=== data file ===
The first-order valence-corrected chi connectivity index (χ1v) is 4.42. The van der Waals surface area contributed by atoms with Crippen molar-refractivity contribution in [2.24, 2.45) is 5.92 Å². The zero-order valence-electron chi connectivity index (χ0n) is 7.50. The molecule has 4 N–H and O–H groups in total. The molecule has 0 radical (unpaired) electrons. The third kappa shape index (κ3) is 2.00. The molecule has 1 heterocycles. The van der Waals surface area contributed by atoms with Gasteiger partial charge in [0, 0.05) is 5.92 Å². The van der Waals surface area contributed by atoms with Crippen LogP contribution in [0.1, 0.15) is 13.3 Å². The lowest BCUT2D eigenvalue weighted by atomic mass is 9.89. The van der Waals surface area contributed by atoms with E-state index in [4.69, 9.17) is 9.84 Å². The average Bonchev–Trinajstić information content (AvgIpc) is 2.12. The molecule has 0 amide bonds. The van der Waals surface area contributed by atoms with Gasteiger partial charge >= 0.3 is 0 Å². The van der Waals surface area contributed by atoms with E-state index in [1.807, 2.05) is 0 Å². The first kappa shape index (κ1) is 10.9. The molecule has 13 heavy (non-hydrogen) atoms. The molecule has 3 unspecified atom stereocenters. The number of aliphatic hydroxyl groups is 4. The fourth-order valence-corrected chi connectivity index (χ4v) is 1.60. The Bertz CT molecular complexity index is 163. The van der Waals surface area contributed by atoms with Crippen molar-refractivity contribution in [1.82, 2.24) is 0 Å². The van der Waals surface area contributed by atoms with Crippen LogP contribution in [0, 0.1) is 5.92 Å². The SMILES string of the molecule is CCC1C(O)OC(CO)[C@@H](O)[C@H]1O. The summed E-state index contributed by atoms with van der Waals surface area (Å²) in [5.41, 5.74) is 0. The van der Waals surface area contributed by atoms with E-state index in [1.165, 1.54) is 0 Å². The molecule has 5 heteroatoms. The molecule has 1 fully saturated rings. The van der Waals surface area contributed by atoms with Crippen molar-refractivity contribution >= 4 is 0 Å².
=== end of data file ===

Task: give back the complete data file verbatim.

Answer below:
The first-order valence-corrected chi connectivity index (χ1v) is 4.42. The van der Waals surface area contributed by atoms with Crippen molar-refractivity contribution in [2.24, 2.45) is 5.92 Å². The zero-order valence-electron chi connectivity index (χ0n) is 7.50. The molecule has 4 N–H and O–H groups in total. The molecule has 0 radical (unpaired) electrons. The third kappa shape index (κ3) is 2.00. The molecule has 1 heterocycles. The van der Waals surface area contributed by atoms with Gasteiger partial charge in [0, 0.05) is 5.92 Å². The van der Waals surface area contributed by atoms with Crippen LogP contribution in [0.1, 0.15) is 13.3 Å². The lowest BCUT2D eigenvalue weighted by atomic mass is 9.89. The van der Waals surface area contributed by atoms with E-state index in [4.69, 9.17) is 9.84 Å². The average Bonchev–Trinajstić information content (AvgIpc) is 2.12. The molecule has 0 amide bonds. The van der Waals surface area contributed by atoms with Gasteiger partial charge >= 0.3 is 0 Å². The van der Waals surface area contributed by atoms with E-state index in [1.807, 2.05) is 0 Å². The first kappa shape index (κ1) is 10.9. The molecule has 13 heavy (non-hydrogen) atoms. The molecule has 3 unspecified atom stereocenters. The number of aliphatic hydroxyl groups is 4. The fourth-order valence-corrected chi connectivity index (χ4v) is 1.60. The Bertz CT molecular complexity index is 163. The van der Waals surface area contributed by atoms with Crippen molar-refractivity contribution in [1.82, 2.24) is 0 Å². The van der Waals surface area contributed by atoms with Crippen LogP contribution in [0, 0.1) is 5.92 Å². The SMILES string of the molecule is CCC1C(O)OC(CO)[C@@H](O)[C@H]1O. The summed E-state index contributed by atoms with van der Waals surface area (Å²) in [5.41, 5.74) is 0. The van der Waals surface area contributed by atoms with E-state index in [1.165, 1.54) is 0 Å². The molecule has 5 heteroatoms. The molecule has 1 fully saturated rings. The van der Waals surface area contributed by atoms with Crippen molar-refractivity contribution >= 4 is 0 Å².